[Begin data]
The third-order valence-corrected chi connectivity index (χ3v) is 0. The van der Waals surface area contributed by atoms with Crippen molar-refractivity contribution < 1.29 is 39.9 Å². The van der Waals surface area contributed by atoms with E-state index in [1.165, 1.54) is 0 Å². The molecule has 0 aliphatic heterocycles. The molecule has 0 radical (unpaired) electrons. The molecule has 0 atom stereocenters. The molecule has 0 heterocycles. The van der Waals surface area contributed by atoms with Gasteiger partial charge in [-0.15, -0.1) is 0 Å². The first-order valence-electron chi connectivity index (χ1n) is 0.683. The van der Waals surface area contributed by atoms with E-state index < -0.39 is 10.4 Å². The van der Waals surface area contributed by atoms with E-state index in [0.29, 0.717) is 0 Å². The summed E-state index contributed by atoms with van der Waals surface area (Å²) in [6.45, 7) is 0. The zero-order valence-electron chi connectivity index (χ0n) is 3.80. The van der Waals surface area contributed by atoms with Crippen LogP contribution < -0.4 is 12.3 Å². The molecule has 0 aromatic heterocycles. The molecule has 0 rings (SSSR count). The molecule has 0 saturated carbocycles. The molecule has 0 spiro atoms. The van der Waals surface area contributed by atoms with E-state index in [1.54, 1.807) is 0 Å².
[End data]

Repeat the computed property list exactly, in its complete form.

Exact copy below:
The third-order valence-corrected chi connectivity index (χ3v) is 0. The van der Waals surface area contributed by atoms with Crippen molar-refractivity contribution < 1.29 is 39.9 Å². The van der Waals surface area contributed by atoms with E-state index in [1.165, 1.54) is 0 Å². The molecule has 0 aliphatic heterocycles. The molecule has 0 radical (unpaired) electrons. The molecule has 0 atom stereocenters. The molecule has 0 heterocycles. The van der Waals surface area contributed by atoms with Gasteiger partial charge in [-0.15, -0.1) is 0 Å². The first-order valence-electron chi connectivity index (χ1n) is 0.683. The van der Waals surface area contributed by atoms with E-state index < -0.39 is 10.4 Å². The van der Waals surface area contributed by atoms with E-state index in [0.29, 0.717) is 0 Å². The summed E-state index contributed by atoms with van der Waals surface area (Å²) in [6.45, 7) is 0. The zero-order valence-electron chi connectivity index (χ0n) is 3.80. The van der Waals surface area contributed by atoms with Crippen LogP contribution < -0.4 is 12.3 Å². The molecule has 0 aromatic heterocycles. The molecule has 0 rings (SSSR count). The molecule has 0 saturated carbocycles. The molecule has 0 spiro atoms. The van der Waals surface area contributed by atoms with E-state index in [1.54, 1.807) is 0 Å².